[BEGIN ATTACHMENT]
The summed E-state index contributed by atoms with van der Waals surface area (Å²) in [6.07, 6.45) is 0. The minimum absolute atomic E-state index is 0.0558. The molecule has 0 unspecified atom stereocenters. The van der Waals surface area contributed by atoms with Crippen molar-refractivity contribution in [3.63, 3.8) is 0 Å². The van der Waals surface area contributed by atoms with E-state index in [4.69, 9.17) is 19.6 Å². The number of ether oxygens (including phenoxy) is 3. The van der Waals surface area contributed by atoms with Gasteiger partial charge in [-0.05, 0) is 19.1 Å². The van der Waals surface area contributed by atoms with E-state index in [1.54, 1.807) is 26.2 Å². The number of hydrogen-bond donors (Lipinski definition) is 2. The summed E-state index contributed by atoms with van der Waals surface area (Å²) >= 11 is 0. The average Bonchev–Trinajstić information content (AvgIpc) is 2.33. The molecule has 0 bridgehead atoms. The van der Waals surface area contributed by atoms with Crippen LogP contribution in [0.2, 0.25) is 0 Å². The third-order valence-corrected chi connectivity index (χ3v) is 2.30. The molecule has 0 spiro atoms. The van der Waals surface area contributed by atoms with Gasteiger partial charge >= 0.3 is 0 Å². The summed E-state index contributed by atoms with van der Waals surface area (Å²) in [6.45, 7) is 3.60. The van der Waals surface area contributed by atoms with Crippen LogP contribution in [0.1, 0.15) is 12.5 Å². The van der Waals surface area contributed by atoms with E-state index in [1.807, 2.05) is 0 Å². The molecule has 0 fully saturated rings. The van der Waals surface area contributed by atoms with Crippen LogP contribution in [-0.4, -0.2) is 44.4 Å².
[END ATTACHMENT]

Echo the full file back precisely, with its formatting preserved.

The summed E-state index contributed by atoms with van der Waals surface area (Å²) in [6.07, 6.45) is 0. The minimum absolute atomic E-state index is 0.0558. The molecule has 0 unspecified atom stereocenters. The van der Waals surface area contributed by atoms with Crippen molar-refractivity contribution in [3.63, 3.8) is 0 Å². The van der Waals surface area contributed by atoms with E-state index in [4.69, 9.17) is 19.6 Å². The number of ether oxygens (including phenoxy) is 3. The van der Waals surface area contributed by atoms with Gasteiger partial charge in [-0.05, 0) is 19.1 Å². The van der Waals surface area contributed by atoms with E-state index in [1.54, 1.807) is 26.2 Å². The number of hydrogen-bond donors (Lipinski definition) is 2. The summed E-state index contributed by atoms with van der Waals surface area (Å²) >= 11 is 0. The average Bonchev–Trinajstić information content (AvgIpc) is 2.33. The molecule has 0 bridgehead atoms. The van der Waals surface area contributed by atoms with Crippen LogP contribution in [0.2, 0.25) is 0 Å². The third-order valence-corrected chi connectivity index (χ3v) is 2.30. The molecule has 0 spiro atoms. The van der Waals surface area contributed by atoms with Gasteiger partial charge >= 0.3 is 0 Å². The summed E-state index contributed by atoms with van der Waals surface area (Å²) in [6.45, 7) is 3.60. The van der Waals surface area contributed by atoms with Crippen LogP contribution in [0.1, 0.15) is 12.5 Å². The van der Waals surface area contributed by atoms with E-state index in [1.807, 2.05) is 0 Å². The molecule has 0 fully saturated rings. The van der Waals surface area contributed by atoms with Crippen LogP contribution in [-0.4, -0.2) is 44.4 Å².